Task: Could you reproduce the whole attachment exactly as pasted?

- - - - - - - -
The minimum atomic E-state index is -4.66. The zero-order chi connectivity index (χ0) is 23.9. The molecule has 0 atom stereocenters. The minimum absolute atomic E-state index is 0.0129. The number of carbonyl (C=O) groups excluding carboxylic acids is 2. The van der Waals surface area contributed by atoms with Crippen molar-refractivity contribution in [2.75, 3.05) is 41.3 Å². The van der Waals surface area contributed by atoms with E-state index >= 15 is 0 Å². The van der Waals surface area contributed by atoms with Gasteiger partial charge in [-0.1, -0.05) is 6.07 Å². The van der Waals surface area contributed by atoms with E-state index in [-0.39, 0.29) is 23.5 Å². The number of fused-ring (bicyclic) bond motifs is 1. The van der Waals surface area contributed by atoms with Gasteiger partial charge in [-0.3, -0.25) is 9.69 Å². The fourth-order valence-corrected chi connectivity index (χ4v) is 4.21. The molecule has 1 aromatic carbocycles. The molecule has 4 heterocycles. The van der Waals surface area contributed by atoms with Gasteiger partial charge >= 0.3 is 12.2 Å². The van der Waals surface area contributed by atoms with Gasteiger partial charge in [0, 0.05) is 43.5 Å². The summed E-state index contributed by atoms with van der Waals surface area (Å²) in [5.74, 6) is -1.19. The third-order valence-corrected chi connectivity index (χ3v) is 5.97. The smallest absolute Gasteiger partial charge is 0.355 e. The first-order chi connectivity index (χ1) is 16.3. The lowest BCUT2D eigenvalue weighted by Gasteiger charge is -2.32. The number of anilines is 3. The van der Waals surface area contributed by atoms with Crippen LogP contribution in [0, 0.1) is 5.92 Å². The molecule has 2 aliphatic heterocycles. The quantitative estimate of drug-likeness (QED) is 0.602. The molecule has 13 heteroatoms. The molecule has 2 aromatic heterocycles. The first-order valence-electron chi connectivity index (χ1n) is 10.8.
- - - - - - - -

The minimum atomic E-state index is -4.66. The zero-order chi connectivity index (χ0) is 23.9. The molecule has 0 atom stereocenters. The minimum absolute atomic E-state index is 0.0129. The number of carbonyl (C=O) groups excluding carboxylic acids is 2. The van der Waals surface area contributed by atoms with Crippen molar-refractivity contribution in [2.75, 3.05) is 41.3 Å². The van der Waals surface area contributed by atoms with E-state index >= 15 is 0 Å². The van der Waals surface area contributed by atoms with Gasteiger partial charge in [-0.1, -0.05) is 6.07 Å². The van der Waals surface area contributed by atoms with E-state index in [-0.39, 0.29) is 23.5 Å². The number of fused-ring (bicyclic) bond motifs is 1. The van der Waals surface area contributed by atoms with Gasteiger partial charge in [-0.3, -0.25) is 9.69 Å². The fourth-order valence-corrected chi connectivity index (χ4v) is 4.21. The molecule has 1 aromatic carbocycles. The molecule has 4 heterocycles. The van der Waals surface area contributed by atoms with Gasteiger partial charge >= 0.3 is 12.2 Å². The van der Waals surface area contributed by atoms with Gasteiger partial charge in [0, 0.05) is 43.5 Å². The summed E-state index contributed by atoms with van der Waals surface area (Å²) in [5.74, 6) is -1.19. The third-order valence-corrected chi connectivity index (χ3v) is 5.97. The smallest absolute Gasteiger partial charge is 0.355 e. The first-order chi connectivity index (χ1) is 16.3. The lowest BCUT2D eigenvalue weighted by Gasteiger charge is -2.32. The number of anilines is 3. The van der Waals surface area contributed by atoms with Crippen LogP contribution in [0, 0.1) is 5.92 Å². The molecule has 2 aliphatic heterocycles. The quantitative estimate of drug-likeness (QED) is 0.602. The molecule has 13 heteroatoms. The molecule has 2 aromatic heterocycles. The first-order valence-electron chi connectivity index (χ1n) is 10.8.